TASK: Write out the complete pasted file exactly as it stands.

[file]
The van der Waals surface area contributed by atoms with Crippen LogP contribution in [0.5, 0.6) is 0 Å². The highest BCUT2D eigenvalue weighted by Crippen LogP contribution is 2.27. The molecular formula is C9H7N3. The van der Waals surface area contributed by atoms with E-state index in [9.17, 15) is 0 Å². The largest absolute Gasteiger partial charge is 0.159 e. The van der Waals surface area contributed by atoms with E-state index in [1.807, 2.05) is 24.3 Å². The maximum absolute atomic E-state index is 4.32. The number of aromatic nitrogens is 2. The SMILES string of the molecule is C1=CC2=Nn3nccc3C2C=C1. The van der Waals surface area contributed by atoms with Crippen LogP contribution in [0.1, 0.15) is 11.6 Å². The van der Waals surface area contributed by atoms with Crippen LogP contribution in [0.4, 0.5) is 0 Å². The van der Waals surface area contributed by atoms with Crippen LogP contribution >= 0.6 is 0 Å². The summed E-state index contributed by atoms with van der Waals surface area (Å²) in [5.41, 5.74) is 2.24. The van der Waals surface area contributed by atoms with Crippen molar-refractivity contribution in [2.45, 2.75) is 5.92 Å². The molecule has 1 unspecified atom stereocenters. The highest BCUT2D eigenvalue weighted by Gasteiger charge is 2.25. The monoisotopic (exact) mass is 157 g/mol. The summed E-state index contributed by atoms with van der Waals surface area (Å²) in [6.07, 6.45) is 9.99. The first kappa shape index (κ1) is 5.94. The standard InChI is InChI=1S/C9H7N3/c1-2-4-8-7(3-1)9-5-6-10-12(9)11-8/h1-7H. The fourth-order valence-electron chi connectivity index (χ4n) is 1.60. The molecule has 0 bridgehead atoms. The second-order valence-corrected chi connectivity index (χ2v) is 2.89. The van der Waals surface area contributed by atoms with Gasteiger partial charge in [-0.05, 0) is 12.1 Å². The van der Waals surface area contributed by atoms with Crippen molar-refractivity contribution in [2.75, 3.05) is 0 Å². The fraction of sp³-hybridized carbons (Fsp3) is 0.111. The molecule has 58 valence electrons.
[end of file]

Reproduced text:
The van der Waals surface area contributed by atoms with Crippen LogP contribution in [0.5, 0.6) is 0 Å². The highest BCUT2D eigenvalue weighted by Crippen LogP contribution is 2.27. The molecular formula is C9H7N3. The van der Waals surface area contributed by atoms with E-state index in [9.17, 15) is 0 Å². The largest absolute Gasteiger partial charge is 0.159 e. The van der Waals surface area contributed by atoms with E-state index in [1.807, 2.05) is 24.3 Å². The maximum absolute atomic E-state index is 4.32. The number of aromatic nitrogens is 2. The SMILES string of the molecule is C1=CC2=Nn3nccc3C2C=C1. The van der Waals surface area contributed by atoms with Crippen LogP contribution in [0.1, 0.15) is 11.6 Å². The van der Waals surface area contributed by atoms with Crippen LogP contribution in [0.4, 0.5) is 0 Å². The van der Waals surface area contributed by atoms with Crippen LogP contribution >= 0.6 is 0 Å². The summed E-state index contributed by atoms with van der Waals surface area (Å²) in [5.41, 5.74) is 2.24. The van der Waals surface area contributed by atoms with Crippen molar-refractivity contribution in [2.45, 2.75) is 5.92 Å². The molecule has 1 unspecified atom stereocenters. The highest BCUT2D eigenvalue weighted by Gasteiger charge is 2.25. The monoisotopic (exact) mass is 157 g/mol. The summed E-state index contributed by atoms with van der Waals surface area (Å²) in [6.07, 6.45) is 9.99. The first kappa shape index (κ1) is 5.94. The standard InChI is InChI=1S/C9H7N3/c1-2-4-8-7(3-1)9-5-6-10-12(9)11-8/h1-7H. The fourth-order valence-electron chi connectivity index (χ4n) is 1.60. The molecule has 0 bridgehead atoms. The second-order valence-corrected chi connectivity index (χ2v) is 2.89. The van der Waals surface area contributed by atoms with Gasteiger partial charge in [-0.05, 0) is 12.1 Å². The van der Waals surface area contributed by atoms with Crippen molar-refractivity contribution in [2.75, 3.05) is 0 Å². The fraction of sp³-hybridized carbons (Fsp3) is 0.111. The molecule has 58 valence electrons.